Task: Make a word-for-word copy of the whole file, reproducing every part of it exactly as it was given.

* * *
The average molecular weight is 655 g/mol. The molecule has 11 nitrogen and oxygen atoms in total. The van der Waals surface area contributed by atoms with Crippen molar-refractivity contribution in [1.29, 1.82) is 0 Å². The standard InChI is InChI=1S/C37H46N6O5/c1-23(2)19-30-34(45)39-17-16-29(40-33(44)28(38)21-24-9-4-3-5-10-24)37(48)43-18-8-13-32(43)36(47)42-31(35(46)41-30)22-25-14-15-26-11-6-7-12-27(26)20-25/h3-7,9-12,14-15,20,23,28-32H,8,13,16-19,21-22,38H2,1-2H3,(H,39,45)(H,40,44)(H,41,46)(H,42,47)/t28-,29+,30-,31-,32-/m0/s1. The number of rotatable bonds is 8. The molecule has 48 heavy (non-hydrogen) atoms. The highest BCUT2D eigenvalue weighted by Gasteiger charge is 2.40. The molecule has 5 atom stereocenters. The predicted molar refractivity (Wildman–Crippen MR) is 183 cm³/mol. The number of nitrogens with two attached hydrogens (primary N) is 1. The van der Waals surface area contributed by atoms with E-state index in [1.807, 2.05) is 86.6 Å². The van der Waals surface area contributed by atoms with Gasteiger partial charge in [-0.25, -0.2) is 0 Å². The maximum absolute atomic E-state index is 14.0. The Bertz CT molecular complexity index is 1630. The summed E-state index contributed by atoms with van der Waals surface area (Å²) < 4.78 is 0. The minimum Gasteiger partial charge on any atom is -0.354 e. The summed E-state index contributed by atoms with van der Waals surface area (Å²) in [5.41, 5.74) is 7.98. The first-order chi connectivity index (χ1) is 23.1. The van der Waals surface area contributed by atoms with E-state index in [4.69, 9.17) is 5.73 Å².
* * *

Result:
The average molecular weight is 655 g/mol. The molecule has 11 nitrogen and oxygen atoms in total. The van der Waals surface area contributed by atoms with Crippen molar-refractivity contribution in [1.29, 1.82) is 0 Å². The standard InChI is InChI=1S/C37H46N6O5/c1-23(2)19-30-34(45)39-17-16-29(40-33(44)28(38)21-24-9-4-3-5-10-24)37(48)43-18-8-13-32(43)36(47)42-31(35(46)41-30)22-25-14-15-26-11-6-7-12-27(26)20-25/h3-7,9-12,14-15,20,23,28-32H,8,13,16-19,21-22,38H2,1-2H3,(H,39,45)(H,40,44)(H,41,46)(H,42,47)/t28-,29+,30-,31-,32-/m0/s1. The number of rotatable bonds is 8. The molecule has 48 heavy (non-hydrogen) atoms. The highest BCUT2D eigenvalue weighted by Gasteiger charge is 2.40. The molecule has 5 atom stereocenters. The predicted molar refractivity (Wildman–Crippen MR) is 183 cm³/mol. The number of nitrogens with two attached hydrogens (primary N) is 1. The van der Waals surface area contributed by atoms with E-state index in [1.807, 2.05) is 86.6 Å². The van der Waals surface area contributed by atoms with Gasteiger partial charge in [-0.25, -0.2) is 0 Å². The maximum absolute atomic E-state index is 14.0. The Bertz CT molecular complexity index is 1630. The summed E-state index contributed by atoms with van der Waals surface area (Å²) < 4.78 is 0. The minimum Gasteiger partial charge on any atom is -0.354 e. The summed E-state index contributed by atoms with van der Waals surface area (Å²) in [5.41, 5.74) is 7.98. The first-order chi connectivity index (χ1) is 23.1. The van der Waals surface area contributed by atoms with E-state index in [4.69, 9.17) is 5.73 Å².